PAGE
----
The European market for music CDs is expanding rapidly, with almost 2.9 billion compact discs produced in Western Europe in 1998. In 2000, more than 700 compact disc factories were operating worldwide (Mastny, 2004). We can see that the development of manufacturing CD and the demand kept rising worldwide. It helps the music industry and others entertainment industries to distribute all their artworks to spread around the world. However, the energy consumed by the transportation of these products is also visible. The most important thing is that, each month, more than 45 tons of CDs become obsolete-outdated, useless, or unwanted. Each year, more than 55 million boxes of software go to landfills and incinerators, and people throw away millions of music CDs (Mastny, 2004). Especially nowadays, with the development of digital music and videos, the demand directly falls. The wasted energy and produced wastes given by transporting these products are not totally paid by the market, and they are literally damaging the environment. It’s totally claimed that this industry is having a situation that supply offered is way higher than the demand from the market.
Energy is embodied in maintaining, using and reusing CD/DVDs. DVD players use 15 Watts of energy and are considered a stable product. They can last for decades when treated with care and not exposing them to humidity, extreme temperatures, and light. Energy can be conserved by reusing and maintaining CDs/DVDs (Liao, 2014).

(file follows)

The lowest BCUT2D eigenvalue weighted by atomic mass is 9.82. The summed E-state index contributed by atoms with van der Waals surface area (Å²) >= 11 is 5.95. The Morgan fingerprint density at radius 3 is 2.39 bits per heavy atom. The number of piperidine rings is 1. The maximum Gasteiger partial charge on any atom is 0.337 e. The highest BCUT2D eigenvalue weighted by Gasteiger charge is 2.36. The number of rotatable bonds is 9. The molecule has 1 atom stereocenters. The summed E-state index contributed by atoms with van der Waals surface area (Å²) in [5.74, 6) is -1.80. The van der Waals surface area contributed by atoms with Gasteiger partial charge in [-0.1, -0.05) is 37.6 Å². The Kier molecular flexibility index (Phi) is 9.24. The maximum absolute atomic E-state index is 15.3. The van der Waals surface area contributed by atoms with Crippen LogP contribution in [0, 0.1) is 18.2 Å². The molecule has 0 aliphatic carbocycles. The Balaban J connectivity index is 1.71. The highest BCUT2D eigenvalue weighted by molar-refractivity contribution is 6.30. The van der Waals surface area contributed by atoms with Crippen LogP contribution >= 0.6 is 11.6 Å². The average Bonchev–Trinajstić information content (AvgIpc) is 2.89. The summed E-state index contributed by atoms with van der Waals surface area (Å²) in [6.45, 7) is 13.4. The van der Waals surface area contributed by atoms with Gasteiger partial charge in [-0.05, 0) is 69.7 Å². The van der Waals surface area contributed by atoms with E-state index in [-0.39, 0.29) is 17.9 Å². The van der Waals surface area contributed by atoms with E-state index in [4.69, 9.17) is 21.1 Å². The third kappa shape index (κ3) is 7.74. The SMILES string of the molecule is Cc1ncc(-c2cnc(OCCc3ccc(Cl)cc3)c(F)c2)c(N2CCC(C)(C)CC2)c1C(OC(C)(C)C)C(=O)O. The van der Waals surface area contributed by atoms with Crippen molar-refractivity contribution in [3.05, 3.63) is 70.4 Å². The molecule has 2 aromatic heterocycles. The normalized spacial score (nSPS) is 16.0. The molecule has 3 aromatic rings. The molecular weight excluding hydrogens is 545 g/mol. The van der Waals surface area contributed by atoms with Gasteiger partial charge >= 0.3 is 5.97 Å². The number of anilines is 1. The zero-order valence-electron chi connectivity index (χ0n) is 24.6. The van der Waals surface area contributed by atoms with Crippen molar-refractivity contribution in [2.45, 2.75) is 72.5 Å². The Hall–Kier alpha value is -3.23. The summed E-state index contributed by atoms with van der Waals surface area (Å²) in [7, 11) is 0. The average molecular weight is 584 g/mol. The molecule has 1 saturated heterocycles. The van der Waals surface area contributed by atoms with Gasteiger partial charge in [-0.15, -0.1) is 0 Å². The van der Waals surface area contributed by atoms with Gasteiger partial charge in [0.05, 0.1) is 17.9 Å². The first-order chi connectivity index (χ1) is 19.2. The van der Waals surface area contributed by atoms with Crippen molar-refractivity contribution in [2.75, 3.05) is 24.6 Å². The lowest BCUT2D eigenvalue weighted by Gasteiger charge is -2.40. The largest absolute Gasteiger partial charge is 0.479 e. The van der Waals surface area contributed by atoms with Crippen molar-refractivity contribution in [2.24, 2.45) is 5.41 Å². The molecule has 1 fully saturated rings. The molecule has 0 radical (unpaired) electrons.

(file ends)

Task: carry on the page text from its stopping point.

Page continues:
Thus, in this stage of using the CDs or DVDs, it doesn’t consume that much of energy and produce waste.
In the past decades, most of dumped compact discs go to landfills or incinerators. However, with the CD industries receiving impacts from digital memories industries, the quantity of CD production and disposal have been reduced a lot. And apparently there are better ways of dealing with useless unwanted discs. Reuse is the best option for DVDs because it generates the least amount of waste. Unwanted DVDs can be resold, given away, or donated to schools, libraries and other organizations. Moreover, there are a lot of innovative designs such as using unwanted discs into new decorations on walls.
Synopsis about how the research has impacted my purchase decision-making
By conducting this life cycle research of CDs, I was deeply impacted. I was a collector of CD music albums. I collected more than 200 CDs in my home. I purchased CDs and DVDs by my preferences. As long as I like the music of the singer or the movie, I would definitely purchase those CDs and DVDs. However, by learning the fact that producing compact discs and disposal of them would create a huge damage to our environment, I have decided to try not to buy new CDs and DVDs anymore. I will support those amazing music or video by purchasing digital albums or watching them on paid platforms, such as Amazon.com, Netflix.
(Liao, 2014, retrieved from http://www.designlife-cycle.com/dvds/)
Liao, I. (2014). CD and DVD Embodied Energy. Retrieved from http://www.designlife-cycle.com/dvds/
Mastny, L. (2004). Good stuff? A Behind-the-Scenes Guide to the Things We Buy. CDs and DVDs. Retrieved from Blackboard provided by Amanda.